The much-maligned mission statement (Guest Commentary)

Let’s stop complaining about them and use them properly
By Ken Keis
|Canadian HR Reporter|Last Updated: 10/25/2004

If an organization does not have a written vision that is embraced by all of its members, profits and productivity suffer. Organizations professing to believe in their vision and mission statements, but which do not practise their values, are worse off than companies with no direction at all. Saying one thing to employees and doing another kills a company’s credibility and causes employee commitment and productivity to nose-dive.

Here are the results of interviews with 500 employees and managers.

•About 95 per cent of the employees interviewed said the organization’s vision, mission, and values were very important to them.

•The lack of shared and documented direction frustrates employees. More than 65 per cent of employees interviewed said they were significantly frustrated by their organization’s lack of direction. Most staff members said their productivity would improve if work objectives and expectations were more clearly defined.

•Vision and mission statements are ineffective without a plan of action. Most employees surveyed said they felt there was no clear plan to get their organization to where it needed to go. Two-thirds of respondents who said their company had a plan and a vision of where it was going, also said that clear direction improved the quality of their work.

•An organization’s vision and plan can be scuttled by a poor manager. The primary factor linked to job satisfaction and performance was work environment, which supervisors and managers create and support.

•Business profits are linked to the implementation of an organization’s vision, mission, and values statements. The key word here is implementation. Talking about it will not get a company there. Ninety-eight per cent of the survey respondents said they believed their organization could be run more efficiently. Less than 25 per cent believed the company supported the implementation of its vision and plan with the required resources. This is where lack of credibility becomes a destructive factor in an organization.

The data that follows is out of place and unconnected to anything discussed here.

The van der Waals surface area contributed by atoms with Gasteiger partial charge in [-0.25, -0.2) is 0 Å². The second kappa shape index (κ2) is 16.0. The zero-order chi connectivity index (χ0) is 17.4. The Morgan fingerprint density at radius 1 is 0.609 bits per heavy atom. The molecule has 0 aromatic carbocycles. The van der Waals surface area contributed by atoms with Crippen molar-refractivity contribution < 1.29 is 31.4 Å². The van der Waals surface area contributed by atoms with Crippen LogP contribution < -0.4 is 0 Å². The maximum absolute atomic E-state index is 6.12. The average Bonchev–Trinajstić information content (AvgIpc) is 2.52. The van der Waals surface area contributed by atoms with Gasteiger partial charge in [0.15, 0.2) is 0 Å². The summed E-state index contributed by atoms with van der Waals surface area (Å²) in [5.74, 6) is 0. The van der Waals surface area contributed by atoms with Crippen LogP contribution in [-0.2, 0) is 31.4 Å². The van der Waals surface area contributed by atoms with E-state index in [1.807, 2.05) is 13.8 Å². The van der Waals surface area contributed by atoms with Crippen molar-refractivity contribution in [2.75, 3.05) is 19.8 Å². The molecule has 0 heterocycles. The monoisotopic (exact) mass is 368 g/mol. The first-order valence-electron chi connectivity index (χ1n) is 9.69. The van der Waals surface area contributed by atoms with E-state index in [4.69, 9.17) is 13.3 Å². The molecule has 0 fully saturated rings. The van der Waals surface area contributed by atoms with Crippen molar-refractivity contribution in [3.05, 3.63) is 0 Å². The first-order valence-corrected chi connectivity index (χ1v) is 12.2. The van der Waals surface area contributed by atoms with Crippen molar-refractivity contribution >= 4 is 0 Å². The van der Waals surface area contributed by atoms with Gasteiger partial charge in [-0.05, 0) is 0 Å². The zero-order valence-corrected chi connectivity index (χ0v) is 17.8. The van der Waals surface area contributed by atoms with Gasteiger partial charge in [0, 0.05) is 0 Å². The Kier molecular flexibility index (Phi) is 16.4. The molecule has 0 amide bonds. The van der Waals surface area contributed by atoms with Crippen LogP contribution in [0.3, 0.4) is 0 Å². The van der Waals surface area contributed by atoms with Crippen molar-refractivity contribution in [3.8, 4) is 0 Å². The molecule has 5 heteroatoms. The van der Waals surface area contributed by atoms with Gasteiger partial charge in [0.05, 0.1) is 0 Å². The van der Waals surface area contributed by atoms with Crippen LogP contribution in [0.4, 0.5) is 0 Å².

Respondents were asked for their views about why their organization had low productivity or poor performance. More than half said they could not have a conversation with their company’s leaders without hearing judgmental comments. When that is true in an organization, maximum profitability is just a dream. People will shut down before they will mention obvious improvements that could help the business.

If managers make a promise and don’t keep it, credibility takes a big hit. Many employees said they could not trust their management to keep or follow through on promises. This significantly affected loyalty and productivity.

Other comments included complaints about management incompetence, the lack of employee recognition and rewards and the inconsistency of quality and performance standards. In the research, managers who did not hold staff accountable to preset standards actually lost additional performance from other staff members who were observing the situation.

So, managers need to take a look at their mission statement and determine whether it is being supported on the ground. If there is no mission statement, create one now. The sooner it is in place and embraced, the sooner productivity will go up.

Ken Keis is the president and CEO of Consulting Resource Group in Abbotsford, B.C. (www.crgleader.com). This article is based on his MBA research on the impact of mission statements on profitability. He can be reached at (604) 852-0566 or ken@crgleader.com.

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